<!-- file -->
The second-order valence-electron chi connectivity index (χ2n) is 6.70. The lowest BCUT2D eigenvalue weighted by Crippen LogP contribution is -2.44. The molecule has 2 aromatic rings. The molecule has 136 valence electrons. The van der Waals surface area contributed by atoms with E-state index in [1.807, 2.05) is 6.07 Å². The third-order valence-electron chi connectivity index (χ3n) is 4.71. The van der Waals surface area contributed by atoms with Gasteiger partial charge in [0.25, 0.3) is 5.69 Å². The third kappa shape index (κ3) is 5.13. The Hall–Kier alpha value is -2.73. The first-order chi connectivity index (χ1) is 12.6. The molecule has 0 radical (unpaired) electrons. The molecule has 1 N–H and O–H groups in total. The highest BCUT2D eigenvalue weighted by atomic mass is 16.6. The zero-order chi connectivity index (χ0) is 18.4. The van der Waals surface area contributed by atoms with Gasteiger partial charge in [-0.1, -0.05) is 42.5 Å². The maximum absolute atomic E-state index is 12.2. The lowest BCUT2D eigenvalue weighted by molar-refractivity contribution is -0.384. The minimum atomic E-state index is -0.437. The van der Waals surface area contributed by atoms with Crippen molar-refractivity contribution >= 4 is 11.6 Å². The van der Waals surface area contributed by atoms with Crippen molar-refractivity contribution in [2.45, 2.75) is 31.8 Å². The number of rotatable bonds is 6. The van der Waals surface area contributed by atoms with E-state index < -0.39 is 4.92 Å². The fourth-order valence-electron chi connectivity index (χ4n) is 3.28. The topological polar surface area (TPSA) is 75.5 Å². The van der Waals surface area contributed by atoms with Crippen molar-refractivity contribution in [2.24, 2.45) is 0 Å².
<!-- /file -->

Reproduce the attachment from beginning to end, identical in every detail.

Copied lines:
The second-order valence-electron chi connectivity index (χ2n) is 6.70. The lowest BCUT2D eigenvalue weighted by Crippen LogP contribution is -2.44. The molecule has 2 aromatic rings. The molecule has 136 valence electrons. The van der Waals surface area contributed by atoms with E-state index in [1.807, 2.05) is 6.07 Å². The third-order valence-electron chi connectivity index (χ3n) is 4.71. The van der Waals surface area contributed by atoms with Gasteiger partial charge in [0.25, 0.3) is 5.69 Å². The third kappa shape index (κ3) is 5.13. The Hall–Kier alpha value is -2.73. The first-order chi connectivity index (χ1) is 12.6. The molecule has 0 radical (unpaired) electrons. The molecule has 1 N–H and O–H groups in total. The highest BCUT2D eigenvalue weighted by atomic mass is 16.6. The zero-order chi connectivity index (χ0) is 18.4. The van der Waals surface area contributed by atoms with Gasteiger partial charge in [-0.1, -0.05) is 42.5 Å². The maximum absolute atomic E-state index is 12.2. The lowest BCUT2D eigenvalue weighted by molar-refractivity contribution is -0.384. The minimum atomic E-state index is -0.437. The van der Waals surface area contributed by atoms with Crippen molar-refractivity contribution >= 4 is 11.6 Å². The van der Waals surface area contributed by atoms with Crippen molar-refractivity contribution in [2.45, 2.75) is 31.8 Å². The number of rotatable bonds is 6. The van der Waals surface area contributed by atoms with E-state index < -0.39 is 4.92 Å². The fourth-order valence-electron chi connectivity index (χ4n) is 3.28. The topological polar surface area (TPSA) is 75.5 Å². The van der Waals surface area contributed by atoms with Crippen molar-refractivity contribution in [2.24, 2.45) is 0 Å².